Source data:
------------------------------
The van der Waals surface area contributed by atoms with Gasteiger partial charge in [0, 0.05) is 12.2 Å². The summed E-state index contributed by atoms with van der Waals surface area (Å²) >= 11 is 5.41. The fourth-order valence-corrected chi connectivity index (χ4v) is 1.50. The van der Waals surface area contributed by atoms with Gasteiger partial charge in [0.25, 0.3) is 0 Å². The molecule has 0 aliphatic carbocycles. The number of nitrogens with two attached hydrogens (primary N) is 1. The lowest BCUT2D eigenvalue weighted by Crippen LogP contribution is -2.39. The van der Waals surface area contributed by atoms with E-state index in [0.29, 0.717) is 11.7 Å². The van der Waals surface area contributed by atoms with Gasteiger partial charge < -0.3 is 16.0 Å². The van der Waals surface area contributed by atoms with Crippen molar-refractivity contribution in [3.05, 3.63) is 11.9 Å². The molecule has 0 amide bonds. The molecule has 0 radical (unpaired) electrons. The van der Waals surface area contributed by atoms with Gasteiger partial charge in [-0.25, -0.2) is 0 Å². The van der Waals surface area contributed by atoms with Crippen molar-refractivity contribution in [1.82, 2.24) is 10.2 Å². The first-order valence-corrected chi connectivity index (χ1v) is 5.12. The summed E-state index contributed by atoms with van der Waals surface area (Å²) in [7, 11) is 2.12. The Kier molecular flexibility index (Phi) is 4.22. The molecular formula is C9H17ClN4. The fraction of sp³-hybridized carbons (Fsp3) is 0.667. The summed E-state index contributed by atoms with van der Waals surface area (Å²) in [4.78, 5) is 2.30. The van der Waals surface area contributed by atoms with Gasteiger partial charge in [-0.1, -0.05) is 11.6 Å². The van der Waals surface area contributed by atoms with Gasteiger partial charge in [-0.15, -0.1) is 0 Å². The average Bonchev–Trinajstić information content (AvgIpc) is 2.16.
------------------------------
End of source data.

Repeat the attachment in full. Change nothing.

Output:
The van der Waals surface area contributed by atoms with Gasteiger partial charge in [0, 0.05) is 12.2 Å². The summed E-state index contributed by atoms with van der Waals surface area (Å²) >= 11 is 5.41. The fourth-order valence-corrected chi connectivity index (χ4v) is 1.50. The van der Waals surface area contributed by atoms with Gasteiger partial charge in [0.25, 0.3) is 0 Å². The molecule has 0 aliphatic carbocycles. The number of nitrogens with two attached hydrogens (primary N) is 1. The lowest BCUT2D eigenvalue weighted by Crippen LogP contribution is -2.39. The van der Waals surface area contributed by atoms with E-state index in [0.29, 0.717) is 11.7 Å². The van der Waals surface area contributed by atoms with Gasteiger partial charge < -0.3 is 16.0 Å². The van der Waals surface area contributed by atoms with Crippen molar-refractivity contribution in [3.05, 3.63) is 11.9 Å². The molecule has 0 amide bonds. The molecule has 0 radical (unpaired) electrons. The van der Waals surface area contributed by atoms with Gasteiger partial charge in [-0.25, -0.2) is 0 Å². The van der Waals surface area contributed by atoms with Crippen molar-refractivity contribution in [1.82, 2.24) is 10.2 Å². The first-order valence-corrected chi connectivity index (χ1v) is 5.12. The summed E-state index contributed by atoms with van der Waals surface area (Å²) in [7, 11) is 2.12. The Kier molecular flexibility index (Phi) is 4.22. The molecular formula is C9H17ClN4. The fraction of sp³-hybridized carbons (Fsp3) is 0.667. The summed E-state index contributed by atoms with van der Waals surface area (Å²) in [4.78, 5) is 2.30. The van der Waals surface area contributed by atoms with Gasteiger partial charge in [-0.1, -0.05) is 11.6 Å². The van der Waals surface area contributed by atoms with Gasteiger partial charge in [-0.15, -0.1) is 0 Å². The average Bonchev–Trinajstić information content (AvgIpc) is 2.16.